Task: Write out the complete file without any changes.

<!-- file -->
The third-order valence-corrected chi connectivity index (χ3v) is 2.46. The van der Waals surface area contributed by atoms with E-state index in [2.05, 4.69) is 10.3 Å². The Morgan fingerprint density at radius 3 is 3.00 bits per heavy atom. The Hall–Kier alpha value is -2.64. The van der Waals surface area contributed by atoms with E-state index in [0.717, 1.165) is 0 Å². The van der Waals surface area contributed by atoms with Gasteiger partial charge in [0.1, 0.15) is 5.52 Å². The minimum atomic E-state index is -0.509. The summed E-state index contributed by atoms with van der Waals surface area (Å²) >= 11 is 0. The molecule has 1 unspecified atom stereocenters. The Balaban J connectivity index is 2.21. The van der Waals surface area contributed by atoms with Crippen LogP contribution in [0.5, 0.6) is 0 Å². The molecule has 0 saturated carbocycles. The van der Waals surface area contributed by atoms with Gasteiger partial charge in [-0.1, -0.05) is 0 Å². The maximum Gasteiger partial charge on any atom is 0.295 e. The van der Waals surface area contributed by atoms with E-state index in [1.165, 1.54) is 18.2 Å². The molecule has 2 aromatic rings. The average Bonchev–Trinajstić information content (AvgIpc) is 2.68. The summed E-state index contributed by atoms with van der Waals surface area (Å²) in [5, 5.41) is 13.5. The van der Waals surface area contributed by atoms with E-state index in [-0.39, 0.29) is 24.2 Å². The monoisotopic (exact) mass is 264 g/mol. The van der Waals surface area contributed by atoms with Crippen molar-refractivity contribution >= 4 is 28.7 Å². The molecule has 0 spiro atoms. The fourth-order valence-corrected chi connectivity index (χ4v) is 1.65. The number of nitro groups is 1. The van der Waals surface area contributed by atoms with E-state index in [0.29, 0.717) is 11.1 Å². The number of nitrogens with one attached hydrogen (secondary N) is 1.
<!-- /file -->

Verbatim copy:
The third-order valence-corrected chi connectivity index (χ3v) is 2.46. The van der Waals surface area contributed by atoms with E-state index in [2.05, 4.69) is 10.3 Å². The Morgan fingerprint density at radius 3 is 3.00 bits per heavy atom. The Hall–Kier alpha value is -2.64. The van der Waals surface area contributed by atoms with E-state index in [0.717, 1.165) is 0 Å². The van der Waals surface area contributed by atoms with Gasteiger partial charge in [0.1, 0.15) is 5.52 Å². The minimum atomic E-state index is -0.509. The summed E-state index contributed by atoms with van der Waals surface area (Å²) >= 11 is 0. The molecule has 1 unspecified atom stereocenters. The Balaban J connectivity index is 2.21. The van der Waals surface area contributed by atoms with Crippen LogP contribution in [0.5, 0.6) is 0 Å². The molecule has 0 saturated carbocycles. The van der Waals surface area contributed by atoms with Gasteiger partial charge in [-0.1, -0.05) is 0 Å². The maximum Gasteiger partial charge on any atom is 0.295 e. The van der Waals surface area contributed by atoms with E-state index in [1.165, 1.54) is 18.2 Å². The molecule has 2 aromatic rings. The average Bonchev–Trinajstić information content (AvgIpc) is 2.68. The summed E-state index contributed by atoms with van der Waals surface area (Å²) in [5, 5.41) is 13.5. The van der Waals surface area contributed by atoms with E-state index in [-0.39, 0.29) is 24.2 Å². The monoisotopic (exact) mass is 264 g/mol. The van der Waals surface area contributed by atoms with Crippen molar-refractivity contribution >= 4 is 28.7 Å². The molecule has 0 spiro atoms. The fourth-order valence-corrected chi connectivity index (χ4v) is 1.65. The number of nitro groups is 1. The van der Waals surface area contributed by atoms with E-state index in [0.29, 0.717) is 11.1 Å². The number of nitrogens with one attached hydrogen (secondary N) is 1.